As if getting named WHL player of the month in January 24 points (19 goals and 5 assists) wasn’t enough, Moose Jaw Warriors overage forward Dryden Hunt followed it up with being named WHL player of the week in early Februrary. The 6’0”, 201 pound forward from Nelson, BC has garnered quite a bit of attention with his scoring run during his fifth WHL season.
“While some may consider him a late bloomer, he has always been a very good player,” says Paul Figler, co-founder of WHLstats.ca. “He has elevated his game another notch since his trade from the Medicine Hat Tigers.”
Figler highlights Hunt’s ability to get into the other team’s offensive zone without being spotted, calling him “sneaky in the best way possible” — something that has been a big factor in his scoring this season.
According to Darren Dreger, NHL scouts are watching Hunt because of his skill, hockey sense, and competitive nature. Figler notes that Hunt’s skating is also very good, particularly through the neutral zone, “[he] skates so well at times it looks like he is coasting”.
Part of that has undoubtedly been the work that Hunt did in the offseason with Crash Conditioning in Alberta — offseason home in the past to NHLers such as Jordan Eberle, Cody Franson, and Duncan Keith — working on increasing his foot speed both on his initial stride and overall.
Obviously any 20-year-old playing major-junior is hoping to come out of the season with an NHL entry-level contract, but the desire is likely even sharper for Hunt, who missed all but two games of his first draft-eligible season due to injury. His chances of getting one seem good, with Darren Dreger recently noting that as many as four NHL teams have already explored offering Hunt an ELC, with one of those teams being Canadian.
It’s possible that one of those teams is the Carolina Hurricanes, who brought Hunt to their development camp, as well as the Traverse City tournament, in 2014.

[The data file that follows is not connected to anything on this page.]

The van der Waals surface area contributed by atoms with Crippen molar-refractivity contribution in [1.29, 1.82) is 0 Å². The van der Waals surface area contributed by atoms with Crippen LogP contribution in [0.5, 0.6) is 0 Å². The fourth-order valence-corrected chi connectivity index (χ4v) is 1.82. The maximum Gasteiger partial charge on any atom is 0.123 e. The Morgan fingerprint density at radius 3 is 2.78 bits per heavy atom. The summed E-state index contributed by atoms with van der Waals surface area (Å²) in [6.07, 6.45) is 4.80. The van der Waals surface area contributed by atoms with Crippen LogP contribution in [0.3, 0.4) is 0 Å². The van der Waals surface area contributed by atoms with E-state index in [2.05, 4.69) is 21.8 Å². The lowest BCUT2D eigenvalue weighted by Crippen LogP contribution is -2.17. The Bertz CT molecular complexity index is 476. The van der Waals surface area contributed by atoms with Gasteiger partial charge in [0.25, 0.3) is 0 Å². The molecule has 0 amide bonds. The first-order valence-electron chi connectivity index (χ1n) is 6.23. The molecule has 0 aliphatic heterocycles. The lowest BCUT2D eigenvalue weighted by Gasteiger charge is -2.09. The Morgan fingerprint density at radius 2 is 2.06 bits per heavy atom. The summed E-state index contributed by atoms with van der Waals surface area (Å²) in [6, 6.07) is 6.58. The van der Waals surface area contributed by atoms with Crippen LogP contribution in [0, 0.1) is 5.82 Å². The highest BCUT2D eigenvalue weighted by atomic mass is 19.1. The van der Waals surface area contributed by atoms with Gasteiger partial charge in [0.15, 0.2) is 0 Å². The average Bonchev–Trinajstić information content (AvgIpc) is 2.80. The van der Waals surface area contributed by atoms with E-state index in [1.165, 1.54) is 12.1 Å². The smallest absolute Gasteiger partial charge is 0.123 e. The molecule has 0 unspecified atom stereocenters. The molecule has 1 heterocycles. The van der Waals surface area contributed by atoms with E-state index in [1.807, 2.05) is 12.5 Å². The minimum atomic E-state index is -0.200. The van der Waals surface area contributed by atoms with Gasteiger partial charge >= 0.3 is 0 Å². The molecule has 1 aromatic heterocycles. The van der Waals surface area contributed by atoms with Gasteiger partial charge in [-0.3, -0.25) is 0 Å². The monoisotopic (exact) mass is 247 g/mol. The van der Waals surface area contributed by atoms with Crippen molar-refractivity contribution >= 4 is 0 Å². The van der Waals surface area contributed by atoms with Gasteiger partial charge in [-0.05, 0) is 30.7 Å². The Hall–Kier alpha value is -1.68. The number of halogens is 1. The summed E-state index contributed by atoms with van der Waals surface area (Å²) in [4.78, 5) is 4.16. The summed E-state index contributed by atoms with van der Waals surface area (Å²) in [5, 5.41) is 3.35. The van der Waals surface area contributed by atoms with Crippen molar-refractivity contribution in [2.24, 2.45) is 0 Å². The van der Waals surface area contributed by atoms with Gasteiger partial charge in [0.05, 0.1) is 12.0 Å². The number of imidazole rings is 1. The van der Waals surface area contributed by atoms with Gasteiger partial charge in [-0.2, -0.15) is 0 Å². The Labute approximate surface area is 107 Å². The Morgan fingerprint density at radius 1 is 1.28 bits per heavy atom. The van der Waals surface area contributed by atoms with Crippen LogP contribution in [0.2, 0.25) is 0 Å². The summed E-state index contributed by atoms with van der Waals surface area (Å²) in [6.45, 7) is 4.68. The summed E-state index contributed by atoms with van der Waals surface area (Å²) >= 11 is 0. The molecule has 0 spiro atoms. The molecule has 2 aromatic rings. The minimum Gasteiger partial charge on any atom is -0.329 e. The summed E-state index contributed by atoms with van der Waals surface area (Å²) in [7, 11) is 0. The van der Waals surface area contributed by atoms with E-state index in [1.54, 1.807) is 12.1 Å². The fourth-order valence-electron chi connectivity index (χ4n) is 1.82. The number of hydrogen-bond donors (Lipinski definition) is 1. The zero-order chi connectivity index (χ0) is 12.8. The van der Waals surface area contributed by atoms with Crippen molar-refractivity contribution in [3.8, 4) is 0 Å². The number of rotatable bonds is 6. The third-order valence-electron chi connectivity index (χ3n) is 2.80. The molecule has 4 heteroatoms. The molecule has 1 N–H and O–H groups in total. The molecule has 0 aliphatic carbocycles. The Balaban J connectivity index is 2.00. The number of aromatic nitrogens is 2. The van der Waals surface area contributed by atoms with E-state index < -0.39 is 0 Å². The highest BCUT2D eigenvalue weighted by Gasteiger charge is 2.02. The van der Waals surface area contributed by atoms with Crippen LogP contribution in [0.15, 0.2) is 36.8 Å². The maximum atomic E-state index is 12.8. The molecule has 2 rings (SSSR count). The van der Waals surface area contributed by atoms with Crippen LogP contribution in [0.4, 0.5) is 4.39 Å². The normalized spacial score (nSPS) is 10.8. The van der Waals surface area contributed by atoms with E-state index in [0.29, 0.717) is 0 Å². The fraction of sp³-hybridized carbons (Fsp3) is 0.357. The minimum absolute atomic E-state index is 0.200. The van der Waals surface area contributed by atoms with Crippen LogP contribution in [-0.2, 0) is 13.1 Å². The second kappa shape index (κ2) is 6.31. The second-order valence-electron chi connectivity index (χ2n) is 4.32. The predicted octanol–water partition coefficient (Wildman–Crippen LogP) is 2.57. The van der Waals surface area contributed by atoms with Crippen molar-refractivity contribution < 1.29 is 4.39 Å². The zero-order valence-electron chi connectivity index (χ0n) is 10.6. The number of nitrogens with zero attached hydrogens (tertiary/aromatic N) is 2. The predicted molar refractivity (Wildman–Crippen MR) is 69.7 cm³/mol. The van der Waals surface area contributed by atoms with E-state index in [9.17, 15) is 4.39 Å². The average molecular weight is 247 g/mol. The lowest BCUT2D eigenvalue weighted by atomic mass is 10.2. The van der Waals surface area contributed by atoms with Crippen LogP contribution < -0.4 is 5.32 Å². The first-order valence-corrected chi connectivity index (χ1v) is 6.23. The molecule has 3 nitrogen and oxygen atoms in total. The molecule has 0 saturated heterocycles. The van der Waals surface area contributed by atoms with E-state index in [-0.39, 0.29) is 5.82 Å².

NHL coaches and GMs alike want “character guys” who are “good in the room”, but in today’s league ideally you’ll find that character and leadership in someone who also provides you substantial offense. Hunt is showing signs that he could be that player. Moose Jaw head coach Tim Hunter speaks very highly of Hunt and has praised his play and his interactions with the younger players, particularly on the bench.
Hunt has also already surpassed his point total from last season, which was 83 points (33 goals and 50 assists) in 71 games. Currently, Hunt is first in WHL scoring at 99 points, with 49 goals (including 5 hat tricks in his last 8 games) and 50 assists in 61 games.
With no signs of slowing down, Hunt’s likely to put up a much higher number from him at season’s end. Only 28.28 percent of his points have come on the man advantage, good for third lowest among the league’s top 10 scorers, meaning he’s a monster during 5-on-5 play. Hunt also owns 22.9 percent of his team’s total goals – over a fifth of Moose Jaw’s goals have come from the eager overager.
Much has been said about Hunt’s determination and drive — two things that a prospect facing a difficult road to the NHL has to have if he’s going to stick in the world of professional hockey. Between that and his scoring run, NHL teams have started to sit up and take notice. Like any hunter knows, you have to keep your eye on the target, and Dryden Hunt’s sights are firmly set on a contract by season’s end.